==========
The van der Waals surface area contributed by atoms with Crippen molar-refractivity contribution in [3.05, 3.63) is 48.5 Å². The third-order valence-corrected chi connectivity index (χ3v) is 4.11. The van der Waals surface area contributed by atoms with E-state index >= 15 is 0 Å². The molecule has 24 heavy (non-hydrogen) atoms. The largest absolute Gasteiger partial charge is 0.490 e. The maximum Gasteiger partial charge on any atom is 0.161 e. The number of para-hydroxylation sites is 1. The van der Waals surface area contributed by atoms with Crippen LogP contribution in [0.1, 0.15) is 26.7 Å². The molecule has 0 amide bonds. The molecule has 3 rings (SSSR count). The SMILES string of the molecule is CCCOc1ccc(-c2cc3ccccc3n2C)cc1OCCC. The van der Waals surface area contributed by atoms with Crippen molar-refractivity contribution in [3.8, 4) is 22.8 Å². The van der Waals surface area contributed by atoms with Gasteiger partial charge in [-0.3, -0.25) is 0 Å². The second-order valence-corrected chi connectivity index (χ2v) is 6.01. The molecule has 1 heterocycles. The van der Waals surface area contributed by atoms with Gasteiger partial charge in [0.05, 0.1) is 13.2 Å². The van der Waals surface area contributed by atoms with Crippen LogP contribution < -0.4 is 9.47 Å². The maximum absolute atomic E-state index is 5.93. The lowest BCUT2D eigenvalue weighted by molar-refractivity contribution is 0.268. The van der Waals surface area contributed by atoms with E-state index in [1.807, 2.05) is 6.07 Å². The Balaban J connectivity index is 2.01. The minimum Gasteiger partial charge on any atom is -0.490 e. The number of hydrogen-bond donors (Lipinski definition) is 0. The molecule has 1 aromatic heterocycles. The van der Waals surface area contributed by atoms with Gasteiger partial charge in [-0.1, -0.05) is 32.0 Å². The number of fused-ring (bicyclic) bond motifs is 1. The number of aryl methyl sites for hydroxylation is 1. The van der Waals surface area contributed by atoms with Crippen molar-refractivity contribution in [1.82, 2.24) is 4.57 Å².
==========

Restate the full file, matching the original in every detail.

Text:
The van der Waals surface area contributed by atoms with Crippen molar-refractivity contribution in [3.05, 3.63) is 48.5 Å². The third-order valence-corrected chi connectivity index (χ3v) is 4.11. The van der Waals surface area contributed by atoms with E-state index >= 15 is 0 Å². The molecule has 24 heavy (non-hydrogen) atoms. The largest absolute Gasteiger partial charge is 0.490 e. The maximum Gasteiger partial charge on any atom is 0.161 e. The number of para-hydroxylation sites is 1. The van der Waals surface area contributed by atoms with Crippen LogP contribution in [0.1, 0.15) is 26.7 Å². The molecule has 0 amide bonds. The molecule has 3 rings (SSSR count). The SMILES string of the molecule is CCCOc1ccc(-c2cc3ccccc3n2C)cc1OCCC. The van der Waals surface area contributed by atoms with Crippen molar-refractivity contribution in [3.8, 4) is 22.8 Å². The van der Waals surface area contributed by atoms with Gasteiger partial charge in [-0.3, -0.25) is 0 Å². The second-order valence-corrected chi connectivity index (χ2v) is 6.01. The molecule has 1 heterocycles. The van der Waals surface area contributed by atoms with Gasteiger partial charge in [0.05, 0.1) is 13.2 Å². The van der Waals surface area contributed by atoms with Crippen LogP contribution < -0.4 is 9.47 Å². The maximum absolute atomic E-state index is 5.93. The lowest BCUT2D eigenvalue weighted by molar-refractivity contribution is 0.268. The van der Waals surface area contributed by atoms with E-state index in [1.807, 2.05) is 6.07 Å². The Balaban J connectivity index is 2.01. The minimum Gasteiger partial charge on any atom is -0.490 e. The number of hydrogen-bond donors (Lipinski definition) is 0. The molecule has 1 aromatic heterocycles. The van der Waals surface area contributed by atoms with Gasteiger partial charge in [-0.1, -0.05) is 32.0 Å². The number of fused-ring (bicyclic) bond motifs is 1. The number of aryl methyl sites for hydroxylation is 1. The van der Waals surface area contributed by atoms with Crippen molar-refractivity contribution in [1.82, 2.24) is 4.57 Å².